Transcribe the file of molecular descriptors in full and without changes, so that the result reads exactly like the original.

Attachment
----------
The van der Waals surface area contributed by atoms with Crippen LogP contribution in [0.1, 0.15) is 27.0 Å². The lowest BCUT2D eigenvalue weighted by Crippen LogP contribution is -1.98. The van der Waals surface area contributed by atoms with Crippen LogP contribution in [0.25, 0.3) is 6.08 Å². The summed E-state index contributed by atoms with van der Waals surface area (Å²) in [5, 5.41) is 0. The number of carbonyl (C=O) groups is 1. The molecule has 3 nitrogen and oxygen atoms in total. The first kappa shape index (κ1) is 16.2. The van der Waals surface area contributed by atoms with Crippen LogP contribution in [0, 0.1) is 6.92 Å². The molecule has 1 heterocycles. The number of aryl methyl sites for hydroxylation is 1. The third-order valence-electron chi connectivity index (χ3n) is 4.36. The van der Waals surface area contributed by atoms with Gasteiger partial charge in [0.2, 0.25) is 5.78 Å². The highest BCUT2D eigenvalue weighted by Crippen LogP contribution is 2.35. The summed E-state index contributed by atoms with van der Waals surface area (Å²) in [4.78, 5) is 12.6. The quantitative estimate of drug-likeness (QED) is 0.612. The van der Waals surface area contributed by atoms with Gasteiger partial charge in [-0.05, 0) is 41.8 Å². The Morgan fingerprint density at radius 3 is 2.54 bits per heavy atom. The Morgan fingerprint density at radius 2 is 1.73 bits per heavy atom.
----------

The van der Waals surface area contributed by atoms with Crippen LogP contribution in [0.1, 0.15) is 27.0 Å². The lowest BCUT2D eigenvalue weighted by Crippen LogP contribution is -1.98. The van der Waals surface area contributed by atoms with Crippen LogP contribution in [0.25, 0.3) is 6.08 Å². The summed E-state index contributed by atoms with van der Waals surface area (Å²) in [5, 5.41) is 0. The number of carbonyl (C=O) groups is 1. The molecule has 3 nitrogen and oxygen atoms in total. The first kappa shape index (κ1) is 16.2. The van der Waals surface area contributed by atoms with Crippen LogP contribution in [0, 0.1) is 6.92 Å². The molecule has 1 heterocycles. The number of aryl methyl sites for hydroxylation is 1. The third-order valence-electron chi connectivity index (χ3n) is 4.36. The van der Waals surface area contributed by atoms with Gasteiger partial charge in [0.2, 0.25) is 5.78 Å². The highest BCUT2D eigenvalue weighted by Crippen LogP contribution is 2.35. The summed E-state index contributed by atoms with van der Waals surface area (Å²) in [4.78, 5) is 12.6. The quantitative estimate of drug-likeness (QED) is 0.612. The van der Waals surface area contributed by atoms with Gasteiger partial charge in [-0.05, 0) is 41.8 Å². The Morgan fingerprint density at radius 3 is 2.54 bits per heavy atom. The Morgan fingerprint density at radius 2 is 1.73 bits per heavy atom.